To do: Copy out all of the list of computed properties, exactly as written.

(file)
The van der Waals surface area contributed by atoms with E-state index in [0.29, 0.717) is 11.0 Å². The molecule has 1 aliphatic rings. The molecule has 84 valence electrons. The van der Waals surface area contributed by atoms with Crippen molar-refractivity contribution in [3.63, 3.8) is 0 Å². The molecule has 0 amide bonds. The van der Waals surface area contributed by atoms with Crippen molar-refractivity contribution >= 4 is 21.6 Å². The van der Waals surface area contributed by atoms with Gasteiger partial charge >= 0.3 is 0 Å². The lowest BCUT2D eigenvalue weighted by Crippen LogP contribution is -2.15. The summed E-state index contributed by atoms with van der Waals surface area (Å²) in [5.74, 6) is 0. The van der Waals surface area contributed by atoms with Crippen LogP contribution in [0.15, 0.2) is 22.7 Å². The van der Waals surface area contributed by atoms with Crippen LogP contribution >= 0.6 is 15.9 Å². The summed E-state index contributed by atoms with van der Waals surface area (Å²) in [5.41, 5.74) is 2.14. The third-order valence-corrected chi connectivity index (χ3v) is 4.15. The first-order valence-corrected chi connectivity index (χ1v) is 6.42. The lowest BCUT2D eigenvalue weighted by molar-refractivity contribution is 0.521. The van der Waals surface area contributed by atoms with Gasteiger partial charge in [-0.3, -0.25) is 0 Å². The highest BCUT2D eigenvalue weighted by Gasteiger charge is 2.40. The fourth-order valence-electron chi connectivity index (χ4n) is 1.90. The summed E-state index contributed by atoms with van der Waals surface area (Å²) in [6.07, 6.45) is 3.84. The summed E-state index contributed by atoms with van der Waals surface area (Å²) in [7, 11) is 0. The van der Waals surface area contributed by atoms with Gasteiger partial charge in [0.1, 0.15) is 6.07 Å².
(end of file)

The van der Waals surface area contributed by atoms with E-state index in [0.29, 0.717) is 11.0 Å². The molecule has 1 aliphatic rings. The molecule has 84 valence electrons. The van der Waals surface area contributed by atoms with Crippen molar-refractivity contribution in [3.63, 3.8) is 0 Å². The molecule has 0 amide bonds. The van der Waals surface area contributed by atoms with Crippen molar-refractivity contribution >= 4 is 21.6 Å². The van der Waals surface area contributed by atoms with Gasteiger partial charge >= 0.3 is 0 Å². The lowest BCUT2D eigenvalue weighted by Crippen LogP contribution is -2.15. The summed E-state index contributed by atoms with van der Waals surface area (Å²) in [5.74, 6) is 0. The van der Waals surface area contributed by atoms with Crippen LogP contribution in [0.15, 0.2) is 22.7 Å². The van der Waals surface area contributed by atoms with Crippen LogP contribution >= 0.6 is 15.9 Å². The summed E-state index contributed by atoms with van der Waals surface area (Å²) in [5.41, 5.74) is 2.14. The third-order valence-corrected chi connectivity index (χ3v) is 4.15. The first-order valence-corrected chi connectivity index (χ1v) is 6.42. The lowest BCUT2D eigenvalue weighted by molar-refractivity contribution is 0.521. The van der Waals surface area contributed by atoms with Gasteiger partial charge in [-0.3, -0.25) is 0 Å². The highest BCUT2D eigenvalue weighted by Gasteiger charge is 2.40. The fourth-order valence-electron chi connectivity index (χ4n) is 1.90. The summed E-state index contributed by atoms with van der Waals surface area (Å²) in [6.07, 6.45) is 3.84. The summed E-state index contributed by atoms with van der Waals surface area (Å²) in [7, 11) is 0. The van der Waals surface area contributed by atoms with Gasteiger partial charge in [0.1, 0.15) is 6.07 Å².